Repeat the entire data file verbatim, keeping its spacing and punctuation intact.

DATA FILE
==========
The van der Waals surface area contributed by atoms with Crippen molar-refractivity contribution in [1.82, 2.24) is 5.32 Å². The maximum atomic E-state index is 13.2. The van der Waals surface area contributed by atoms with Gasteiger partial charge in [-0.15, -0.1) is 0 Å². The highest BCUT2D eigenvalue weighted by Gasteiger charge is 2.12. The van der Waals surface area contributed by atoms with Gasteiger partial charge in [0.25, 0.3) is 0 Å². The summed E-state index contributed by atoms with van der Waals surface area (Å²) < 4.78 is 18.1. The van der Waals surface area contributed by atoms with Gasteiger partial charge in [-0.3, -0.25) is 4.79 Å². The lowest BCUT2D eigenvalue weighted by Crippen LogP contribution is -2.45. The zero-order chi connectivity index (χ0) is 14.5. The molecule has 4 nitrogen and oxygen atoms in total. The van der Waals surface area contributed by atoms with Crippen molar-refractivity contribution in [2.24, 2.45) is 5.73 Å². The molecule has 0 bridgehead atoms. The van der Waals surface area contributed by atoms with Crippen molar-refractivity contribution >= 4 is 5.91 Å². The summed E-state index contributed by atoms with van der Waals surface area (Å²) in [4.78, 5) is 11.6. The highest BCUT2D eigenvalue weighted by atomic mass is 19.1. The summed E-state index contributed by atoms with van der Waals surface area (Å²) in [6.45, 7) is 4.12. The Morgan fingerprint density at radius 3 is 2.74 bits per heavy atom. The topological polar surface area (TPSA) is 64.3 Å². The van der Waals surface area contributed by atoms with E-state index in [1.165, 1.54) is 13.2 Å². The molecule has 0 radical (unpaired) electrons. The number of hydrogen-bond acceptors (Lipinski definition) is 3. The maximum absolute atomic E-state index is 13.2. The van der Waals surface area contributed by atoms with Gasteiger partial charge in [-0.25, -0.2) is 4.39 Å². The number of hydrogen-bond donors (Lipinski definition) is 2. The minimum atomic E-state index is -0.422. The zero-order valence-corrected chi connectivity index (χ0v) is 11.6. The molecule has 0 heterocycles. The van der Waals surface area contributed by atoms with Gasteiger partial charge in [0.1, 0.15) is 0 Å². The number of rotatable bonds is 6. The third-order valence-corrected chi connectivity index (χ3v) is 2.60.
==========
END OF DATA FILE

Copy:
The van der Waals surface area contributed by atoms with Crippen molar-refractivity contribution in [1.82, 2.24) is 5.32 Å². The maximum atomic E-state index is 13.2. The van der Waals surface area contributed by atoms with Gasteiger partial charge in [-0.15, -0.1) is 0 Å². The highest BCUT2D eigenvalue weighted by Gasteiger charge is 2.12. The van der Waals surface area contributed by atoms with Gasteiger partial charge in [0.25, 0.3) is 0 Å². The summed E-state index contributed by atoms with van der Waals surface area (Å²) < 4.78 is 18.1. The van der Waals surface area contributed by atoms with Gasteiger partial charge in [-0.3, -0.25) is 4.79 Å². The lowest BCUT2D eigenvalue weighted by Crippen LogP contribution is -2.45. The zero-order chi connectivity index (χ0) is 14.5. The molecule has 4 nitrogen and oxygen atoms in total. The van der Waals surface area contributed by atoms with Crippen molar-refractivity contribution in [2.24, 2.45) is 5.73 Å². The molecule has 0 bridgehead atoms. The van der Waals surface area contributed by atoms with Crippen molar-refractivity contribution >= 4 is 5.91 Å². The summed E-state index contributed by atoms with van der Waals surface area (Å²) in [4.78, 5) is 11.6. The highest BCUT2D eigenvalue weighted by atomic mass is 19.1. The summed E-state index contributed by atoms with van der Waals surface area (Å²) in [6.45, 7) is 4.12. The Morgan fingerprint density at radius 3 is 2.74 bits per heavy atom. The topological polar surface area (TPSA) is 64.3 Å². The van der Waals surface area contributed by atoms with E-state index in [1.165, 1.54) is 13.2 Å². The molecule has 0 radical (unpaired) electrons. The number of hydrogen-bond acceptors (Lipinski definition) is 3. The maximum absolute atomic E-state index is 13.2. The van der Waals surface area contributed by atoms with Gasteiger partial charge in [-0.25, -0.2) is 4.39 Å². The number of hydrogen-bond donors (Lipinski definition) is 2. The minimum atomic E-state index is -0.422. The zero-order valence-corrected chi connectivity index (χ0v) is 11.6. The molecule has 0 heterocycles. The van der Waals surface area contributed by atoms with Gasteiger partial charge in [0.1, 0.15) is 0 Å². The number of rotatable bonds is 6. The third-order valence-corrected chi connectivity index (χ3v) is 2.60.